KATHMANDU, June 27: Monday, June 25, 2012: It is 11:35 pm. Outside Norvic Hospital and Prasuti Griha in Thapathali, a white Control Room Van (CRV) is on standby.
Three teashops and a pharmacy store are open, catering to customers who have their dear ones put up in the two hospitals. Suddenly, a blue police van speeds in and pulls over beside the CRV.
Pramod, one of the teashop owners, hurriedly returns the change to a couple who’ve come for milk for their hospitalized kin and asks his helper to pull down the shutter. Crossing the road, Police Inspector Shyam Mahato of the Metropolitan Police Sector, Singha Durbar walks straight toward Pramod and grabs him by the collar. Pramod immediately apologizes, his hands supplicated, and hurriedly pulls down the shutter.
The inspector moves on to the next tea shop and the intimidation repeats. He then crosses the road to get to the car but only to return to the shop in a jiffy and starts slapping the teashop owner. After slapping him nine times, the inspector threatens him, “You dare not open the shop, alright? You dare not.”
“From tomorrow, you are dead closed after 10 pm. You hear me?”
The slapped teashop owner, his hands supplicated, nods.
Metropolitan Police Range Spokesperson DSP Dhiraj Pratap Singh says, “For security reasons, there is a restriction for businesses to open in many parts of the Valley but there is no restriction outside hospital areas.”
“For convenience of those who have their kin in the hospital, we have in fact, on mutual understanding lifted the restriction. We will immediately run an inquiry on what has happened.”
Govinda Bandi, human rights lawyer affiliated with International Commission of Jurists says, “Citing security reasons, the police can enforce a time limit as per the time limitations of transaction hours demarcated by the Department of Industries but it is not the job of the police to forcefully shut down a business as long as it is not a crime scene and unless there is a security threat.”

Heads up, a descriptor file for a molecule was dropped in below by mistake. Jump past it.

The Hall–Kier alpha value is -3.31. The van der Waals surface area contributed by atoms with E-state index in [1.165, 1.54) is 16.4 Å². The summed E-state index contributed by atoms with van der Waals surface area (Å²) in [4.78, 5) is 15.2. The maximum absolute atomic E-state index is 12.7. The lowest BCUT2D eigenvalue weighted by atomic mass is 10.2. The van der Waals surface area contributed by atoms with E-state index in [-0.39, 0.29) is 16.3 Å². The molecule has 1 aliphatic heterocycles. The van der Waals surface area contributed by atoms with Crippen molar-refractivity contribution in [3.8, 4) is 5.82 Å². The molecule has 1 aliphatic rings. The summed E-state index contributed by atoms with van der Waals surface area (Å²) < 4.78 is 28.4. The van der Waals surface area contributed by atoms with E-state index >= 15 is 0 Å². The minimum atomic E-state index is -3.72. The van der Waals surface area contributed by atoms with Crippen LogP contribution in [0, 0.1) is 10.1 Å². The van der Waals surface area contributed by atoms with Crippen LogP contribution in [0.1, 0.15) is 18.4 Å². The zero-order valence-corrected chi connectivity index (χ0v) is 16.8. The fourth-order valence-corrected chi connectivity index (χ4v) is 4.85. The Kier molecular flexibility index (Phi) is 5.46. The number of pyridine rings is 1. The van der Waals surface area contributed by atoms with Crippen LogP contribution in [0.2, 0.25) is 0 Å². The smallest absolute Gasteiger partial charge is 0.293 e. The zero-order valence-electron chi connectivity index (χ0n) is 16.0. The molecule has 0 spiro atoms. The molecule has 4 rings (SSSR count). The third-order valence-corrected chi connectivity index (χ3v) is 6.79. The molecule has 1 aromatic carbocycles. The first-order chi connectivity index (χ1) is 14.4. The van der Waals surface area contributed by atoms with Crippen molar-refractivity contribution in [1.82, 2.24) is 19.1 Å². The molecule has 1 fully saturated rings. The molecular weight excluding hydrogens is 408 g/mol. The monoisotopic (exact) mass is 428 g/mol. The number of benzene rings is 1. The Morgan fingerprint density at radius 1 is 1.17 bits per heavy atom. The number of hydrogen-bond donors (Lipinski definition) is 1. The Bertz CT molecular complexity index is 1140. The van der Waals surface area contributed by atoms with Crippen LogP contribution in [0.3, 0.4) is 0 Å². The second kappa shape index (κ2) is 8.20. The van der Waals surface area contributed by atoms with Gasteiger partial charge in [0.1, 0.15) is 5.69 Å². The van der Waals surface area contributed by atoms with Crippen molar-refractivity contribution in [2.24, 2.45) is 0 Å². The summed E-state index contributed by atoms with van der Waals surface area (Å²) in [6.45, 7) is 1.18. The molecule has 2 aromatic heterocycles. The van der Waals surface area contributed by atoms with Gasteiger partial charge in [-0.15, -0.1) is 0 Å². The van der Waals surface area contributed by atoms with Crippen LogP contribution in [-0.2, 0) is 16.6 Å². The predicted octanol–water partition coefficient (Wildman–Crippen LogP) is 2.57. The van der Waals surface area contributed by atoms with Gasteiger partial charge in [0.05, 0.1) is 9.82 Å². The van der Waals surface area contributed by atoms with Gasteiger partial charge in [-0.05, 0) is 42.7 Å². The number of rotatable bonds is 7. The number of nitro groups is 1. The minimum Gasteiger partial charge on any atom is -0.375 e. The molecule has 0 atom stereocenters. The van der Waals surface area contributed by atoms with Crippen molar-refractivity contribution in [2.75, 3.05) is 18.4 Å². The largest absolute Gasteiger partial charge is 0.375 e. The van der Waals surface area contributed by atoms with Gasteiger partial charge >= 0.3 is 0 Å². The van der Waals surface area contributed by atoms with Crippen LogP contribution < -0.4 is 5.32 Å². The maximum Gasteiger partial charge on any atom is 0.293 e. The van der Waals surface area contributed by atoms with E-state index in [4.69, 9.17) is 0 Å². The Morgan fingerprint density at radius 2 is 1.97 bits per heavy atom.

“The inspector’s act is a serious violation. The Police Act and Niyamawali, both state that the police personnel on duty will behave decently but the inspector here has verbally abused the teashop owner and has even used violence.”
“The various law and order guidelines and directives demand that the police personnel respect the rights of the citizens and behave decently. The inspector has clearly violated the teashop owner’s rights. The Human Rights Cell of Nepal Police should take serious action against the inspector. This is gross violation of human rights and there is a provision to take action against him.”
Chief District Officer Chudamani Sharma is appalled when the incident is brought to his knowledge and laments on the inspector’s actions. “I will run an inquiry on this,” he says.
“If the teashops outside hospital areas are catering to the patients and their dear ones and are not selling alcohol and cigarettes, there shouldn’t be a problem.”
Defending his position, Inspector Mahato on the other hand says, “I did not misbehave. I went there personally to shut down the teashops since even after repeated requests; they didn’t comply.”